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The Family Law Process – Discovery

Discovery is the next step of a family law case prior to a hearing. Discovery is the process of asking for and providing evidence between parties prior to a hearing. Discovery looks for all relevant evidence that isn’t privileged, but those words don’t necessarily mean the same thing in the law that they do in regular life.

The Family Law Process – Part 7: Discovery (Rules 26-37)

Sometimes in a family law case, all efforts to negotiate or mediate fail and a hearing is necessary. In order to make your case to the judge, you will need proof of your claims. But what is your recourse if the other party has all of the information? How can you prove that your spouse makes more than you, for instance, without access to their paystubs or bank statements? Or the value of their car if you don’t know how much is still owed on it? Luckily, the court provides a way to get that information: Discovery.

“Evidence” can be anything. Most people think of evidence as tangible things like documents or objects, but it can also be intangible things like testimony, information, admissions by either party, or remembered conversations.

“Relevant” evidence is anything that helps show something or leads to other evidence that matters to the specific claims that you have made. An equitable distribution case, for example, is about dividing assets. So information about assets, like income, debt, or home values, is “relevant,” but information that isn’t related to assets, like your spouse’s terrible singing voice, is “irrelevant.”

“Privileged” evidence is evidence that is protected by the law. This includes communication with your attorney or materials and notes that your attorney uses to prepare for a hearing. It can also include medical information shared with your doctors or nurses or information shared with a clergy member, although a judge can override this if the judge decides that it is “necessary to a proper administration of justice.”

There are four basic types of Discovery.

  • Interrogatories are questions to the other party that have to be answered under oath. You are limited to 50 of these questions.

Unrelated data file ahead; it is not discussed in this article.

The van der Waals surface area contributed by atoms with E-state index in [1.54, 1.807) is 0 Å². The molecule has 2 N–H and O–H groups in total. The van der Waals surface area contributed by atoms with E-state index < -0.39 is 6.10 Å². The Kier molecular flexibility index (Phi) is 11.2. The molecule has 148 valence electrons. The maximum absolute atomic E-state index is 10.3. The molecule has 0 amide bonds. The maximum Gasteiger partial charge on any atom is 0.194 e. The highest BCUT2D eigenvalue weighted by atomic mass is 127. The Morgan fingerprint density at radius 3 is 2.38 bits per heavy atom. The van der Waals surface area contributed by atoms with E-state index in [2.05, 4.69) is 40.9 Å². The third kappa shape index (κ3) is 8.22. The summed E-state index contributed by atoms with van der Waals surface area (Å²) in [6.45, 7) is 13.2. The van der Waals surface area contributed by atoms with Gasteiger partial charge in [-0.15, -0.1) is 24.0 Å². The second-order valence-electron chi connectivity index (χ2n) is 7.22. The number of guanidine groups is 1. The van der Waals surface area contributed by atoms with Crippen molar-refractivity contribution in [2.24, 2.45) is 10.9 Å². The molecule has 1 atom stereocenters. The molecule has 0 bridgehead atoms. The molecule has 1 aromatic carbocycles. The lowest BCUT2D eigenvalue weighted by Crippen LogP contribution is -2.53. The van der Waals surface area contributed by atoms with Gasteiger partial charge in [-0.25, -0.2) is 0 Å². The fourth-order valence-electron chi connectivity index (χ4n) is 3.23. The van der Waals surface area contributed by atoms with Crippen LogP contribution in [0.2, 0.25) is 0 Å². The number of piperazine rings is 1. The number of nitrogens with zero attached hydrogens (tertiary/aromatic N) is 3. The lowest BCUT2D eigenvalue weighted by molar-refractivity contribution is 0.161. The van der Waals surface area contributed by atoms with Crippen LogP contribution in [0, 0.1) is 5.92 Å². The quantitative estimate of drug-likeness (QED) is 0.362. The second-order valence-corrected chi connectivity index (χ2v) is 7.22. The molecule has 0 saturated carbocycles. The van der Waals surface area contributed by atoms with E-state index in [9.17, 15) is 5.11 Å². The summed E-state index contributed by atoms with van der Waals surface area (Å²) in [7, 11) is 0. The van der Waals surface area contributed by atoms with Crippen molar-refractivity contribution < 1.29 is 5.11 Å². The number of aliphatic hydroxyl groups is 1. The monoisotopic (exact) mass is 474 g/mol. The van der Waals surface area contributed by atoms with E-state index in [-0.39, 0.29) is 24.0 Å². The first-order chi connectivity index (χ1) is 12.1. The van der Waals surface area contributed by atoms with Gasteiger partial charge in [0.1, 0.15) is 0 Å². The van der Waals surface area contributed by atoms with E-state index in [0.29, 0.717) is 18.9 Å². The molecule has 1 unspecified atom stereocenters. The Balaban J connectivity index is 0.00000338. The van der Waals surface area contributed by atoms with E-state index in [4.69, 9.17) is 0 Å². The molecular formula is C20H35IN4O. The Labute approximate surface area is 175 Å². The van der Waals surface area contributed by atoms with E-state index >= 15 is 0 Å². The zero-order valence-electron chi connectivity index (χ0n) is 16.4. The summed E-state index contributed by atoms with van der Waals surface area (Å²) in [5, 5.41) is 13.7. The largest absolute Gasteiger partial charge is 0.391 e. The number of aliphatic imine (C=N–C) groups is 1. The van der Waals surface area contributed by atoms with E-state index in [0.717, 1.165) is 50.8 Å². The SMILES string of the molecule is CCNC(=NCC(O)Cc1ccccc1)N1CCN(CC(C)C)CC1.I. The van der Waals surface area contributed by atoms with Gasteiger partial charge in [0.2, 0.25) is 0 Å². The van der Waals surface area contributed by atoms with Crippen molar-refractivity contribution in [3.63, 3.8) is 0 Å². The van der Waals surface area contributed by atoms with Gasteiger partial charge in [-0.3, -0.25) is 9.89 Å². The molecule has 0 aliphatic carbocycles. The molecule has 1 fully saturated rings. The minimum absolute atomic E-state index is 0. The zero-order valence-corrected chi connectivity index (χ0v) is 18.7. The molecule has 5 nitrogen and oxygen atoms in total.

• A Request for Production asks for documents, stored information, and physical objects.
  • A Request for Admissions asks the other party to admit certain things, like the date of a marriage or a separation. These admissions can save time and effort so that neither side wastes time presenting evidence about things that the parties both agree on.
  • Depositions are interviews with parties or witnesses, done under oath. A deposition is a lot like being a witness in a hearing, but the judge isn’t there. An attorney will ask questions and a court recorder will write down what is said.

Discovery can be filed and served on the other party any time after a complaint is filed. Requests for production or admissions and interrogatories must be answered within 30 days of being served, and the court can grant an extra 30 days to answer if it is requested. The response must be in writing and under oath. It is important to get an answer back within the deadline. If you miss the time limit, the admissions that the other party asked for may be considered to be admitted.

Discovery is the shovel that lets you dig up information and build up your case for trial. It can level the playing field in cases where one side has all the information, and it is the backbone of making sure that hearings are fair.